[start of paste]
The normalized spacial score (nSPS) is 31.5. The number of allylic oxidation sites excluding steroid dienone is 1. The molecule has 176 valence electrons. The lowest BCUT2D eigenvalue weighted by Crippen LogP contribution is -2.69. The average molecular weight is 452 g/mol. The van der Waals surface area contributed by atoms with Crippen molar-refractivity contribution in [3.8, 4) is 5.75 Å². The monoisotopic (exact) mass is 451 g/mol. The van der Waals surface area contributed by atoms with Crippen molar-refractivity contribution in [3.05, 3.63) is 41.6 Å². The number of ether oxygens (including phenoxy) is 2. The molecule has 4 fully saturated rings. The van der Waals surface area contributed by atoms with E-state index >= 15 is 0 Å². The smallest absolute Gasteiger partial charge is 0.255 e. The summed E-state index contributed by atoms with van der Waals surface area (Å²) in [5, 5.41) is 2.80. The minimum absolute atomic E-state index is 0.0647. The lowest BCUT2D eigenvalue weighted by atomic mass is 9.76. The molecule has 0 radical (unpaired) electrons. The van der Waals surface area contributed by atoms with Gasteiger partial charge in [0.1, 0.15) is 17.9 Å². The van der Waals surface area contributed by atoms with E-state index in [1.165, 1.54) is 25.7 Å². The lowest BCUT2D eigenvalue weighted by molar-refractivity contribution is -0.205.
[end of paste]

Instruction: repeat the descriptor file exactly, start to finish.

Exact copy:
The normalized spacial score (nSPS) is 31.5. The number of allylic oxidation sites excluding steroid dienone is 1. The molecule has 176 valence electrons. The lowest BCUT2D eigenvalue weighted by Crippen LogP contribution is -2.69. The average molecular weight is 452 g/mol. The van der Waals surface area contributed by atoms with Crippen molar-refractivity contribution in [3.8, 4) is 5.75 Å². The monoisotopic (exact) mass is 451 g/mol. The van der Waals surface area contributed by atoms with Crippen molar-refractivity contribution in [3.05, 3.63) is 41.6 Å². The number of ether oxygens (including phenoxy) is 2. The molecule has 4 fully saturated rings. The van der Waals surface area contributed by atoms with E-state index >= 15 is 0 Å². The smallest absolute Gasteiger partial charge is 0.255 e. The summed E-state index contributed by atoms with van der Waals surface area (Å²) in [5, 5.41) is 2.80. The minimum absolute atomic E-state index is 0.0647. The lowest BCUT2D eigenvalue weighted by atomic mass is 9.76. The molecule has 0 radical (unpaired) electrons. The van der Waals surface area contributed by atoms with Gasteiger partial charge in [0.1, 0.15) is 17.9 Å². The van der Waals surface area contributed by atoms with E-state index in [1.165, 1.54) is 25.7 Å². The lowest BCUT2D eigenvalue weighted by molar-refractivity contribution is -0.205.